A Bacterial Analysis Platform: An Integrated System for Analysing Bacterial Whole Genome Sequencing Data for Clinical Diagnostics and Surveillance

PLoS One. 2016 Jun 21;11(6):e0157718. doi: 10.1371/journal.pone.0157718. eCollection 2016.

Abstract

Recent advances in whole genome sequencing have made the technology available for routine use in microbiological laboratories. However, a major obstacle for using this technology is the availability of simple and automatic bioinformatics tools. Based on previously published and already available web-based tools we developed a single pipeline for batch uploading of whole genome sequencing data from multiple bacterial isolates. The pipeline will automatically identify the bacterial species and, if applicable, assemble the genome, identify the multilocus sequence type, plasmids, virulence genes and antimicrobial resistance genes. A short printable report for each sample will be provided and an Excel spreadsheet containing all the metadata and a summary of the results for all submitted samples can be downloaded. The pipeline was benchmarked using datasets previously used to test the individual services. The reported results enable a rapid overview of the major results, and comparing that to the previously found results showed that the platform is reliable and able to correctly predict the species and find most of the expected genes automatically. In conclusion, a combined bioinformatics platform was developed and made publicly available, providing easy-to-use automated analysis of bacterial whole genome sequencing data. The platform may be of immediate relevance as a guide for investigators using whole genome sequencing for clinical diagnostics and surveillance. The platform is freely available at: https://cge.cbs.dtu.dk/services/CGEpipeline-1.1 and it is the intention that it will continue to be expanded with new features as these become available.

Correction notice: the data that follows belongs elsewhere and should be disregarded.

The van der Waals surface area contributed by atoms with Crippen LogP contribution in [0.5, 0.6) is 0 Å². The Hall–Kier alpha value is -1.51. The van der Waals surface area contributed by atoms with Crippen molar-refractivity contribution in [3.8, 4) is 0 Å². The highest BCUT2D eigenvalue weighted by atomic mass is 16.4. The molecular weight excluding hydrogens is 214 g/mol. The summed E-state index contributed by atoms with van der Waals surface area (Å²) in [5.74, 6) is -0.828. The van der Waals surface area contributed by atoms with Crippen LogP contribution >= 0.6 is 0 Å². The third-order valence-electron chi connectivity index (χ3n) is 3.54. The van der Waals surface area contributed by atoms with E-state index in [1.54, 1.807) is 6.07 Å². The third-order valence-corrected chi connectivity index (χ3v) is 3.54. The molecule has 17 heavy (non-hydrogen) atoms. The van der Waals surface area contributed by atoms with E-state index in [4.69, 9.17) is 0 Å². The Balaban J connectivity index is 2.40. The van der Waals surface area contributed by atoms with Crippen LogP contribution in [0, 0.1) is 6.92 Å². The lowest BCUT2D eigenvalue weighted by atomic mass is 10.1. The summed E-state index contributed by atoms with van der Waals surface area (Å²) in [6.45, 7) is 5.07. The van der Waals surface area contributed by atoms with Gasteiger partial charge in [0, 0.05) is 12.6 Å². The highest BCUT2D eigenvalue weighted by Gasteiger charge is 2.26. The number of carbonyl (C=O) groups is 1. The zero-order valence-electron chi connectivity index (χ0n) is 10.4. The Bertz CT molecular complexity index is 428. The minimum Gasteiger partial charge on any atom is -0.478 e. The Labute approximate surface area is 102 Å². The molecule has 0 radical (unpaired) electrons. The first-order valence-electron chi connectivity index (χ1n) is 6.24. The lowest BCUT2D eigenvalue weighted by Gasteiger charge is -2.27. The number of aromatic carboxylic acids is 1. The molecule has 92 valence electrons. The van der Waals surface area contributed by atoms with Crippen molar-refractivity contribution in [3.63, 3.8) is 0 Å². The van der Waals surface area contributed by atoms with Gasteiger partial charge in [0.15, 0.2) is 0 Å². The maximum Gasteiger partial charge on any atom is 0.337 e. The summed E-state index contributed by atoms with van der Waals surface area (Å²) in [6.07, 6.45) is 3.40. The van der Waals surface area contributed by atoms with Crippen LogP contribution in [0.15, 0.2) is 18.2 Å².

MeSH terms

  • Algorithms
  • Bacteria / genetics*
  • Bacteria / pathogenicity
  • Base Sequence
  • Diagnostic Techniques and Procedures*
  • Genome, Bacterial*
  • Plasmids / metabolism
  • Sequence Analysis, DNA / methods*
  • Software
  • Species Specificity
  • Statistics as Topic*
  • Time Factors
  • Virulence / genetics

Grant support

This work was supported by the Danish Council for Strategic Research (grant 09-067103) to the Center for Genomic Epidemiology (www.genomicepidemiology.org) and has received funding from the European Union’s Horizon 2020 research and innovation programme under grant agreement no 643476 to the COMPARE project (www.compare-europe.eu). The funders had no role in study design, data collection and analysis, decision to publish, or preparation of the manuscript.